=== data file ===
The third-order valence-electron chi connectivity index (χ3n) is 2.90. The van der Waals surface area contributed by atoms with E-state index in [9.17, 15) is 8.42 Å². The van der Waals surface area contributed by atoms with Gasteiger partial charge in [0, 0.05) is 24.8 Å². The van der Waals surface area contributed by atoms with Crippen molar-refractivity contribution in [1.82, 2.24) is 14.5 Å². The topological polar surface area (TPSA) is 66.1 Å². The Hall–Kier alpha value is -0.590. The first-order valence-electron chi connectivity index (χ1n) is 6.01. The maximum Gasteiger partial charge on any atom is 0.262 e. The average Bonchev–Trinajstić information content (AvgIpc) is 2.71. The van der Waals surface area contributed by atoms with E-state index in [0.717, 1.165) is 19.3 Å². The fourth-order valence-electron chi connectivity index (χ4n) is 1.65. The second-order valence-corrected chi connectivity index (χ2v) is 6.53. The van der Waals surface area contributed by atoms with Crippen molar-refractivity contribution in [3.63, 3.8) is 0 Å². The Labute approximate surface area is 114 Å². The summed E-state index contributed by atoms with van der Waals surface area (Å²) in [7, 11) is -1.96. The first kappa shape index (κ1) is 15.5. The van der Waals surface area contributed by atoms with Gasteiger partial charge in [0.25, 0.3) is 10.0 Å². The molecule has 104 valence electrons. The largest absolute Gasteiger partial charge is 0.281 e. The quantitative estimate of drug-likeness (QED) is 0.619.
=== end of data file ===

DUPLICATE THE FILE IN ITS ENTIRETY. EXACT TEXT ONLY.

The third-order valence-electron chi connectivity index (χ3n) is 2.90. The van der Waals surface area contributed by atoms with E-state index in [9.17, 15) is 8.42 Å². The van der Waals surface area contributed by atoms with Gasteiger partial charge in [0, 0.05) is 24.8 Å². The van der Waals surface area contributed by atoms with Crippen molar-refractivity contribution in [1.82, 2.24) is 14.5 Å². The topological polar surface area (TPSA) is 66.1 Å². The Hall–Kier alpha value is -0.590. The first-order valence-electron chi connectivity index (χ1n) is 6.01. The maximum Gasteiger partial charge on any atom is 0.262 e. The average Bonchev–Trinajstić information content (AvgIpc) is 2.71. The van der Waals surface area contributed by atoms with E-state index in [0.717, 1.165) is 19.3 Å². The fourth-order valence-electron chi connectivity index (χ4n) is 1.65. The second-order valence-corrected chi connectivity index (χ2v) is 6.53. The van der Waals surface area contributed by atoms with Crippen molar-refractivity contribution in [3.63, 3.8) is 0 Å². The Labute approximate surface area is 114 Å². The summed E-state index contributed by atoms with van der Waals surface area (Å²) in [7, 11) is -1.96. The first kappa shape index (κ1) is 15.5. The van der Waals surface area contributed by atoms with Gasteiger partial charge in [0.25, 0.3) is 10.0 Å². The molecule has 104 valence electrons. The largest absolute Gasteiger partial charge is 0.281 e. The quantitative estimate of drug-likeness (QED) is 0.619.